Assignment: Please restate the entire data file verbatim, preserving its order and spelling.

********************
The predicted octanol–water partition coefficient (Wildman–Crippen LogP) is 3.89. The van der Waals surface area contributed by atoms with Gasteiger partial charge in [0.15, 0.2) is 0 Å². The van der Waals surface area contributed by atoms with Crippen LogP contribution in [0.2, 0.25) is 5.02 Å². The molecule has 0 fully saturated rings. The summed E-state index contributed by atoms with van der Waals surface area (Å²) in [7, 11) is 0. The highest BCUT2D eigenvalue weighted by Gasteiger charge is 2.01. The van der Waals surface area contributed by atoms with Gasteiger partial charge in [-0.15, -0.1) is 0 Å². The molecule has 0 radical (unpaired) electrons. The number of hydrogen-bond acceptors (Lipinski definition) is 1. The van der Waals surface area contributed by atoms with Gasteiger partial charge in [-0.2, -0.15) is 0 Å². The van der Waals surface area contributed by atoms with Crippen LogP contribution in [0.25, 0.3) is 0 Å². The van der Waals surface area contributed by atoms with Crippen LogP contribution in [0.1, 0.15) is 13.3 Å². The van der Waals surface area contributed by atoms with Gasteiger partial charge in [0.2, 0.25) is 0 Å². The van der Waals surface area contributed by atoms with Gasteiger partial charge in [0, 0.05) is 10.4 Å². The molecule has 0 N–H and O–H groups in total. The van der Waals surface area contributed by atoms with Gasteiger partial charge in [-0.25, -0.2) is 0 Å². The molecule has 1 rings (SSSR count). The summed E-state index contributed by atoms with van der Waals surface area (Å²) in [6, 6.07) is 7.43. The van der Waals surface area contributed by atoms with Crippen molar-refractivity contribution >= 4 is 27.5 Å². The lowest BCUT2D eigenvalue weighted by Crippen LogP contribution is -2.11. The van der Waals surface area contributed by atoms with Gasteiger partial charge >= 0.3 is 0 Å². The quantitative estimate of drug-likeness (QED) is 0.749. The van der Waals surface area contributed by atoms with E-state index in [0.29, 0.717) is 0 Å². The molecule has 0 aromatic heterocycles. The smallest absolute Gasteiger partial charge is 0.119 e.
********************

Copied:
The predicted octanol–water partition coefficient (Wildman–Crippen LogP) is 3.89. The van der Waals surface area contributed by atoms with Gasteiger partial charge in [0.15, 0.2) is 0 Å². The van der Waals surface area contributed by atoms with Crippen LogP contribution in [0.2, 0.25) is 5.02 Å². The molecule has 0 fully saturated rings. The summed E-state index contributed by atoms with van der Waals surface area (Å²) in [7, 11) is 0. The highest BCUT2D eigenvalue weighted by Gasteiger charge is 2.01. The van der Waals surface area contributed by atoms with Gasteiger partial charge in [-0.15, -0.1) is 0 Å². The molecule has 0 radical (unpaired) electrons. The number of hydrogen-bond acceptors (Lipinski definition) is 1. The van der Waals surface area contributed by atoms with Gasteiger partial charge in [-0.2, -0.15) is 0 Å². The van der Waals surface area contributed by atoms with Crippen LogP contribution in [0.25, 0.3) is 0 Å². The van der Waals surface area contributed by atoms with Crippen LogP contribution in [0.1, 0.15) is 13.3 Å². The van der Waals surface area contributed by atoms with Gasteiger partial charge in [0.2, 0.25) is 0 Å². The van der Waals surface area contributed by atoms with Gasteiger partial charge in [0, 0.05) is 10.4 Å². The molecule has 0 N–H and O–H groups in total. The van der Waals surface area contributed by atoms with Gasteiger partial charge in [-0.25, -0.2) is 0 Å². The molecule has 1 rings (SSSR count). The summed E-state index contributed by atoms with van der Waals surface area (Å²) in [6, 6.07) is 7.43. The van der Waals surface area contributed by atoms with Crippen molar-refractivity contribution >= 4 is 27.5 Å². The lowest BCUT2D eigenvalue weighted by Crippen LogP contribution is -2.11. The van der Waals surface area contributed by atoms with Gasteiger partial charge >= 0.3 is 0 Å². The quantitative estimate of drug-likeness (QED) is 0.749. The van der Waals surface area contributed by atoms with E-state index in [0.29, 0.717) is 0 Å². The molecule has 0 aromatic heterocycles. The smallest absolute Gasteiger partial charge is 0.119 e.